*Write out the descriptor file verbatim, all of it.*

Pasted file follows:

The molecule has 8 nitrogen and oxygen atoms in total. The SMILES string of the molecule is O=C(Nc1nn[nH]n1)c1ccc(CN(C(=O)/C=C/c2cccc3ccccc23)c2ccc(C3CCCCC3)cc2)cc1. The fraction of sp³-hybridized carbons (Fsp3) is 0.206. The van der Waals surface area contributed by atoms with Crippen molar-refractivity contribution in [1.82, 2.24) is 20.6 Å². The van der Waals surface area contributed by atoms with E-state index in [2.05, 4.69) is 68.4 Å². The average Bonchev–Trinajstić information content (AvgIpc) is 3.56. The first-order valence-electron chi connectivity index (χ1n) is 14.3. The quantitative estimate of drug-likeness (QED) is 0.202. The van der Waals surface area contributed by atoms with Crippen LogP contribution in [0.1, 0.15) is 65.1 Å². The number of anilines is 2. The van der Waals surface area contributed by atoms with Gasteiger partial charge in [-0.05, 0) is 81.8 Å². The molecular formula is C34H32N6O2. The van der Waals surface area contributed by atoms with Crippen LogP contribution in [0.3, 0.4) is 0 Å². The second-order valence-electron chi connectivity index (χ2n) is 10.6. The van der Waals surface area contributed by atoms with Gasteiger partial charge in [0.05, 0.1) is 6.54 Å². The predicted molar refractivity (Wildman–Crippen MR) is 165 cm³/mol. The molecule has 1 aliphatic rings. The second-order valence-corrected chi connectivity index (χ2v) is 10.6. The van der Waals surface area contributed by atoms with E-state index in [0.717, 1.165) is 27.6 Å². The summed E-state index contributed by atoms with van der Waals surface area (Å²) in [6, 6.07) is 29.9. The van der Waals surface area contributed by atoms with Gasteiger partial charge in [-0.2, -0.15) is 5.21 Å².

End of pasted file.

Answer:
The molecule has 8 nitrogen and oxygen atoms in total. The SMILES string of the molecule is O=C(Nc1nn[nH]n1)c1ccc(CN(C(=O)/C=C/c2cccc3ccccc23)c2ccc(C3CCCCC3)cc2)cc1. The fraction of sp³-hybridized carbons (Fsp3) is 0.206. The van der Waals surface area contributed by atoms with Crippen molar-refractivity contribution in [1.82, 2.24) is 20.6 Å². The van der Waals surface area contributed by atoms with E-state index in [2.05, 4.69) is 68.4 Å². The average Bonchev–Trinajstić information content (AvgIpc) is 3.56. The first-order valence-electron chi connectivity index (χ1n) is 14.3. The quantitative estimate of drug-likeness (QED) is 0.202. The van der Waals surface area contributed by atoms with Crippen LogP contribution in [0.1, 0.15) is 65.1 Å². The number of anilines is 2. The van der Waals surface area contributed by atoms with Gasteiger partial charge in [-0.05, 0) is 81.8 Å². The molecular formula is C34H32N6O2. The van der Waals surface area contributed by atoms with Crippen LogP contribution in [0.3, 0.4) is 0 Å². The second-order valence-electron chi connectivity index (χ2n) is 10.6. The van der Waals surface area contributed by atoms with Gasteiger partial charge in [0.05, 0.1) is 6.54 Å². The predicted molar refractivity (Wildman–Crippen MR) is 165 cm³/mol. The molecule has 1 aliphatic rings. The second-order valence-corrected chi connectivity index (χ2v) is 10.6. The van der Waals surface area contributed by atoms with E-state index in [0.717, 1.165) is 27.6 Å². The summed E-state index contributed by atoms with van der Waals surface area (Å²) in [6, 6.07) is 29.9. The van der Waals surface area contributed by atoms with Gasteiger partial charge in [-0.2, -0.15) is 5.21 Å².